In stock

Ludo & Méninge – Bug Hunt

2 to 4 players | 6 years +

Take part in a bug hunt that encourages observation and fast reaction. Will you be the first to identify the bugs, remember them and grab the magnifying glass? Magnifying glasses and nets: ready, set, go!

  • 24 bugs
  • 1 magnifying glass
  • 36 Bug cards
  • 4 Net cards
  • 6 Special cards
  • 24 leaves
  • game rules


Children’s fascination with insects and the quality of the plastic bugs adds a touch of realism to the game.

The many learning opportunities prompted by the game allow children to explore a wide range of executive functioning skills needed to complete many school assignments.


SKU: IZD-P-JX-GLA3110 Category:


Bug Hunt introduces children to the insect world. The first game in the box is “The Bug Collection” with three different levels of play. Here, the challenge is for each player to identify and remember the missing bug on each of the cards in front of him or her. Then the players must be able to recreate the sequence of missing bugs using the bugs at their disposal. The first player to place his or her bugs in the sequence in which they appeared and grab the magnifying glass wins the round.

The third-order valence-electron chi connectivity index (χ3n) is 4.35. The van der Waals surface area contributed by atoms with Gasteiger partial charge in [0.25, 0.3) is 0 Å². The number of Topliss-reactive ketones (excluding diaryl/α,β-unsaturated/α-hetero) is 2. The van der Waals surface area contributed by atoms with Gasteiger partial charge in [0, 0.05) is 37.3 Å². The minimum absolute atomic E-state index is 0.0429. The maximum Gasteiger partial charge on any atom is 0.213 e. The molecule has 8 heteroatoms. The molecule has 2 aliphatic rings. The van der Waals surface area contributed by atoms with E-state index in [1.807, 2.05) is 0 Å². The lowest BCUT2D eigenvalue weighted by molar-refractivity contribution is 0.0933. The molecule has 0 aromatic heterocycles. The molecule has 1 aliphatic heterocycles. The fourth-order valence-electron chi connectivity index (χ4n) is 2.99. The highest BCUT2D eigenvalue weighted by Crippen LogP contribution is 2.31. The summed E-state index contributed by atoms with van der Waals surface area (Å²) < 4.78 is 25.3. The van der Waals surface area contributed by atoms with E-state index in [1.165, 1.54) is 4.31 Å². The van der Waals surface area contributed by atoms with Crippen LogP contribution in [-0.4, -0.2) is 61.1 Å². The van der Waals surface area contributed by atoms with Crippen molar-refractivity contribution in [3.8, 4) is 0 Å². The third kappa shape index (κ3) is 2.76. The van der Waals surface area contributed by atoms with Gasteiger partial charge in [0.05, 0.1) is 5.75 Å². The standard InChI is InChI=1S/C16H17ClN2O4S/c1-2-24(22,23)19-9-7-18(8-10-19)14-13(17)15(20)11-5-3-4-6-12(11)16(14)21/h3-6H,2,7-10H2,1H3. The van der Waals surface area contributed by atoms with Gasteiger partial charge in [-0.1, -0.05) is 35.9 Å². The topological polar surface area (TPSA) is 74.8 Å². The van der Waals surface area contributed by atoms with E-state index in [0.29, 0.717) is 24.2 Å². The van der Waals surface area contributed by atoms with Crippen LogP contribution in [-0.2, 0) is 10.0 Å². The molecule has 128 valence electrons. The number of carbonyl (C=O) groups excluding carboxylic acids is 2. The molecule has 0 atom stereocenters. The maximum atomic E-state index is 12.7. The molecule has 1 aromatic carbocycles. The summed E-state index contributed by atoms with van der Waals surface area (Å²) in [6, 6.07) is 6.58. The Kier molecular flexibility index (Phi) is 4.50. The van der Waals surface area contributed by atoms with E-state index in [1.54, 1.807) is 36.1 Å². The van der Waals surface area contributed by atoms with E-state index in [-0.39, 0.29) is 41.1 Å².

The more advanced levels feature special cards that offer an additional meta-cognitive challenge because each player must draw upon a number of cognitive functions. The second game involves a sensory experience where players close their eyes and identify the missing bug by handling the insects and relying on mental imagery.


The two ways to play the game and the different levels of play allow teachers to adapt the game to their students’ abilities and the skills the teachers want to develop. The possibility of adapting each to the students’ level contributes to establishing differentiated instruction and facilitates the organization of requirement subgroup workshops. A third game involving classroom groups or workshops is also possible. Teachers use the same rules as in the first game. But the goal here is to remember as many bugs as possible together (teachers lay the cards face down on the floor one at a time, creating a long path for the students to follow). Meta-cognitive conflicts, discussion prompted by various memorization strategies and the cohesiveness generated by the desire to beat the game are fine classroom learning strategies.

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